Can you imagine hating yourself this much? Feeling like the entire world would be better off if your presence could just be erased? Feeling a sadness so deep and all-consuming that the only viable escape you can think of is death?

Then, though, there were voices behind me. Several officers were surrounding me on the other side of the railing. One tried to grab me and lift me over and I screamed at him not to touch me and stretched away, holding on with one hand. They asked me why I was trying to jump and I said, I was sad. I hurt.

They worked at keeping me calm and trying to get me back over. One female officer named BJ had taken my wallet off the ground. I had lost my ID at some point during this horrendous night, but my debit card was inside, with a picture of my chihuahua, Bella, on the front.

“Is this your dog?” BJ asked me. I said, “Yeah, that’s my baby.” She said, “I bet she loves you very much.” I sobbed harder. “She does,” I replied. “What’s her name?” “Bella.” “Bella would miss you a whole lot if you were gone. What would she do without you?” she asked me. “Okay,” I sniffed. “Are you ready to come back over?” BJ asked. I cried, but through tears, “Yes.”

Two male officers lifted me over the railing and I hugged BJ and sobbed into her shoulder. They took me to their office, located in the hotel. They asked me questions and did some paperwork. I was sobbing, “I’m so sad,” over and over. I remember a young officer sitting across the office watching me. He looked so sorry. I didn’t even care that he was pitying me. I asked BJ if she had kids and she did, a teenage daughter. I told her I hoped she never felt as sad or lonely as I did.

Eventually and ambulance took me to the emergency room. I assume I was given fluids. I woke up in a shared room with a curtain around my bed. I was wearing two hospital gowns and no shoes. I only had one phone number memorized besides my mom’s, and that was my best friend, Cherish. She was still in Arizona, not interested in the party scene or drinking trips to Vegas. She didn’t answer her phone, so I left her a message. “I’m in the hospital. I don’t know what to do. I fucked up.”

She called me back and I was hysterical. I said I was so sorry for fucking up. I didn’t mean to be such a burden. Cherish cried and told me she loved me and I wasn’t a burden and she was going to take care of me. I didn’t want to tell my mom. I didn’t want my mom to be mad, or to worry. I didn’t want my other friends to know what happened. I was so full of shame and self-loathing. My depression, buried for so long, was now a wide open exhibit for everyone I knew to examine.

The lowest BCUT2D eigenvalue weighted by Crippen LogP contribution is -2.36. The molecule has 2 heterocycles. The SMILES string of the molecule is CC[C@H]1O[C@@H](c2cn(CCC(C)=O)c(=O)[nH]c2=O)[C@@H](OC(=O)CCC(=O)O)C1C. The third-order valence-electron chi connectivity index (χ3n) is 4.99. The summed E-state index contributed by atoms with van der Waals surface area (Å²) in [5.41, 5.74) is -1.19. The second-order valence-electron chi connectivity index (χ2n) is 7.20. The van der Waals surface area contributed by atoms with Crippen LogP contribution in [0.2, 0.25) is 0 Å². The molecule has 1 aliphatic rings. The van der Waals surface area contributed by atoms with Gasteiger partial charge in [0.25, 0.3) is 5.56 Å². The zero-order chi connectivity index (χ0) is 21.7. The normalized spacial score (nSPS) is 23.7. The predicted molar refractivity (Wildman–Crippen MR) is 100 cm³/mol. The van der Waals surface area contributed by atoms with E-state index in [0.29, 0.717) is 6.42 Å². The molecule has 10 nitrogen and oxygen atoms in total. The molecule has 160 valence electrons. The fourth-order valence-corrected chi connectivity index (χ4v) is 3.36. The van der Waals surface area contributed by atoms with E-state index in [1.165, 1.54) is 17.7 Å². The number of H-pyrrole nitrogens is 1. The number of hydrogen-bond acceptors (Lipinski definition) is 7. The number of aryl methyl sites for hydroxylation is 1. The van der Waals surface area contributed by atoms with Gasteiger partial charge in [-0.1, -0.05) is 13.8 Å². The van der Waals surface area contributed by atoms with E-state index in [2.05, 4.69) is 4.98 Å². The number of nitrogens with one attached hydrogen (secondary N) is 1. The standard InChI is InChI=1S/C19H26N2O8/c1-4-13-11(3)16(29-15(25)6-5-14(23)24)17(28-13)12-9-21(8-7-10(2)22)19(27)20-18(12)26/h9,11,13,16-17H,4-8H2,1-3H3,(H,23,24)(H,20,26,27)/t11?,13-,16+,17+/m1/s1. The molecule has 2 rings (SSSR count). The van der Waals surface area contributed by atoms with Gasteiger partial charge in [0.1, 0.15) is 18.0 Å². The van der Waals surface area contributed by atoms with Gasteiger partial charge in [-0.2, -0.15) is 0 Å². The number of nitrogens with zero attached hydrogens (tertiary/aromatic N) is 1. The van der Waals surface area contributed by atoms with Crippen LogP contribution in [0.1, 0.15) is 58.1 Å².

I was told I was being transferred to another facility and I would have to change into their hospital gowns. I took two into the bathroom and switched. When I came out, a stretcher was waiting for me. They wheeled me out into another medical transport vehicle which took me to the next building. This place was really just like a holding spot. They took my vitals, cataloged my items (dress, heels, necklace, earrings, wallet), and I basically sat in an exam room until another nurse came in and told me I was being transferred to a psychiatric facility.

In Las Vegas, they have a law that basically says they can hold you in one of these psych hospitals for at least 72 hours if they think you are a harm to yourself or others. When I arrived, I changed into yet another set of hospital gowns. Sans underwear, I had to squat and cough in front of a nurse to ensure I had no weapons hidden up any orifices. I met my doctor, a person I would speak to for around a minute and a half every day as a means of affirming my mental health, and he asked me the same questions I would soon hear daily: How are you feeling? Any voices or hallucinations? Any thoughts of extreme anger? Any thoughts of hurting yourself or others? As if this assessment was all that was needed to decipher what was wrong with me and how to fix it. They switched my medications, added a couple. (I had already been on anti-depressants for around a year).

Finally, they walked me down the hall into a room full of girls. There was a TV bolted high up on the ceiling. Markers and coloring pages were strewn about two tables. I sat down and was brought lunch on a Styrofoam tray with a rounded, plastic spork. I can almost see myself: trembling with fear, pale from a night of drinking, dark under-eye circles from lack of sleep, puffy eyes and a red, splotchy face from endless hours of crying. I had never in my life felt so absolutely frail and breakable. I was glass on the verge of being shattered. A couple of girls greeted me and I managed a “hi” in return. My voice broke. I sat, alone in a room full of people. I reached to my lunch tray and plucked a single grape off the small vine.

A kind voice said, “Grapes make everything better.” I looked up to a pretty woman, maybe in her early thirties, with long, red hair. She gave me a warm smile.

“I… um,” I quietly stammered.

“It’s okay,” she said. “I understand.”